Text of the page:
In this regard, intestinal microbiota has received increasing attention lately, in particular as a metabolic gateway between the outer environment and the host, regarding the modulation of inflammation, energy metabolism, and body weight homeostasis. It has been shown that obesity may be associated with gut microbiome configuration in humans and that obesity phenotypes can be transmitted via the gut microbiota in rodent models of obesity [28]. Curiously, the microbiome shares properties with both the environment (it is, perforce, an intimate part of the human environment) and genes (it is heritable and contains genetic material). Indeed, some authors have proposed that the microbial genetic material that we carry with us effectively represents an extension of our genome—a “meta-genome” [29]. In this context, alterations in this meta-genome occur on time scales consonant with the observed, rapid increase in obesity prevalence. The gut microbiome thus represents a compelling candidate for being an important contributor to the current increase in obesity rates. Further, accumulating evidence supports a role for the gut microbiome as a modifier of some of the metabolic and end organ complications of obesity.

3. The Role of Intestinal Microbiota in the Metabolic State

Obesity and metabolic syndrome in general are influenced by many physiological factors that are strongly associated with diet and lifestyle, in addition to genetic and environmental factors. Diet, clinically defined as the total food intake by an individual over a given time period, is linked to obesity with the gut microbiota also playing an important role [16]. Thus, the hypothesis that obesity can be controlled by modulating the gut microbiota may lead to effective therapeutic interventions.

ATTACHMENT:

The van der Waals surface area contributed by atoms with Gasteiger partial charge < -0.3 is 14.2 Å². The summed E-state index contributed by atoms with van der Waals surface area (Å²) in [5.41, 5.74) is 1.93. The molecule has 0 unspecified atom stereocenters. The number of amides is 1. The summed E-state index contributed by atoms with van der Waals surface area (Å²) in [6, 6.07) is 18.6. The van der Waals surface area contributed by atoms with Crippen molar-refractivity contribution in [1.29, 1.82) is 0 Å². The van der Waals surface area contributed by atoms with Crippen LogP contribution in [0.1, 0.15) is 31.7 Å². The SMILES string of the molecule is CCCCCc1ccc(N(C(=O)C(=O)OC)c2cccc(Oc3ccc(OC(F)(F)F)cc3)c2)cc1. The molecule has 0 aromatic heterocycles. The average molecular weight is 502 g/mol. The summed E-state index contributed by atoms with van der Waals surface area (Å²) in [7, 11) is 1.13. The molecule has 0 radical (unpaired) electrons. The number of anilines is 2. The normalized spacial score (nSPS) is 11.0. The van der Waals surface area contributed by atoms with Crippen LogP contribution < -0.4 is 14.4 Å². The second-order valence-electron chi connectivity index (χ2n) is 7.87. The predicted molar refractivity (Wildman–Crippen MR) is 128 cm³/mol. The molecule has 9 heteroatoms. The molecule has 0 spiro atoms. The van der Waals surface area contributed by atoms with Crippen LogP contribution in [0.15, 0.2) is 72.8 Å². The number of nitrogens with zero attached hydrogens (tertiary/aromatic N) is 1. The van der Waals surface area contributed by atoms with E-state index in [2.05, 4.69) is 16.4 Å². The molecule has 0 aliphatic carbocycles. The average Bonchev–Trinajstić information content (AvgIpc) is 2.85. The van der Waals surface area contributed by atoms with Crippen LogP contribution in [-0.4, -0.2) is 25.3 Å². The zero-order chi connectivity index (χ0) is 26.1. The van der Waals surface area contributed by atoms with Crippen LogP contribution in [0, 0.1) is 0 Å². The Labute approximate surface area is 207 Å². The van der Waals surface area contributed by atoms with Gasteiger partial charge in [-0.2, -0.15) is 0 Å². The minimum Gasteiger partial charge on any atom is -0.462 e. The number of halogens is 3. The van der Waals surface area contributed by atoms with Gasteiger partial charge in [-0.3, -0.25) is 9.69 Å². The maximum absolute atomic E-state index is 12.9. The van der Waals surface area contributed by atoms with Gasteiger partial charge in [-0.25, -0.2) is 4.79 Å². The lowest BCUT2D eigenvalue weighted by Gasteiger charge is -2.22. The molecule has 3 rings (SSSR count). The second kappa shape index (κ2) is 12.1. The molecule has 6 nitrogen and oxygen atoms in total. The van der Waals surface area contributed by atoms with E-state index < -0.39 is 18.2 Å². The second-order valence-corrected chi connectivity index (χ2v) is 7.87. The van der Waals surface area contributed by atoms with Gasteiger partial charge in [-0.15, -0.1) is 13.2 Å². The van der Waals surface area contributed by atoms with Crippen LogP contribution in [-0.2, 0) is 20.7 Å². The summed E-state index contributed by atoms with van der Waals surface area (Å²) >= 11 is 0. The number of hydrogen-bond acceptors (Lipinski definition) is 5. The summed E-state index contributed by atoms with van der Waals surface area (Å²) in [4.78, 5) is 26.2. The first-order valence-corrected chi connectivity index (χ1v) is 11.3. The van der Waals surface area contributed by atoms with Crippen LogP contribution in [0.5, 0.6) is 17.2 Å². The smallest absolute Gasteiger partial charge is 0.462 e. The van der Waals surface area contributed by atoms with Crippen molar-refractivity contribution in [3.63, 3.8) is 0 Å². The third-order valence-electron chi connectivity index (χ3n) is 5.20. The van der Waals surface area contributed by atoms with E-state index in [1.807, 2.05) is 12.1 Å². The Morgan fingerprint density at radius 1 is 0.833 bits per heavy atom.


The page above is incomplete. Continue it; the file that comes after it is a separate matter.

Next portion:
The gut microbiota (the collective genomic content of microorganisms) in humans contains ~40 trillion microorganisms. The dominating bacteria phyla in humans, accounting for 90% of the gut microbiota, are Firmicutes and Bacteroidetes. There are currently >274 genera within the Firmicutes phylum, including Bacillus, Lactobacillus, Mycoplasma, and Clostridium. Bacteroidetes includes ~20 genera, of which the most abundant genus in the human gastrointestinal tract is Bacteroides [22].
The gut microbiota plays an important role in the absorption, storage, and expenditure of energy obtained from dietary intake [23,24,25,26]. Furthermore, recent animal studies have shown that the gut microbiota is also involved in the regulation of food intake by affecting hormones that influence metabolic function and areas in the brain associated with eating behavior [27]. This so-called “gut microbiota-brain axis” represents a bidirectional signaling axis that regulates body weight by balancing appetite, storage, and energy expenditure [22]. Although reports on the composition of the gut microbiota in obese individuals are not uniform, obese humans showed an increased Firmicutes/Bacteroidetes ratio in the fecal microbiota, and reduced microbial diversity and richness seem to be a recurrent finding. The obese phenotype was transmittable via intestinal microbiota alone in germ-free mice [30] and human beings [31] and was reversed in germ-free mice following co-housing with mice transplanted with the lean microbiota [31]. These findings show the transmissible, rapid, and modifiable nature of interactions between diet and gut microbiota in obesity and metabolic syndrome. Those alterations in diversity and microbial richness are thought to be associated with altered SCFA composition, energy homeostasis, and inflammation. However, the causal relation between gut microbiota composition and energy homeostasis is complex, and contributory variables such as genes, age, and diet substantially affect the function of gut microbiota [32].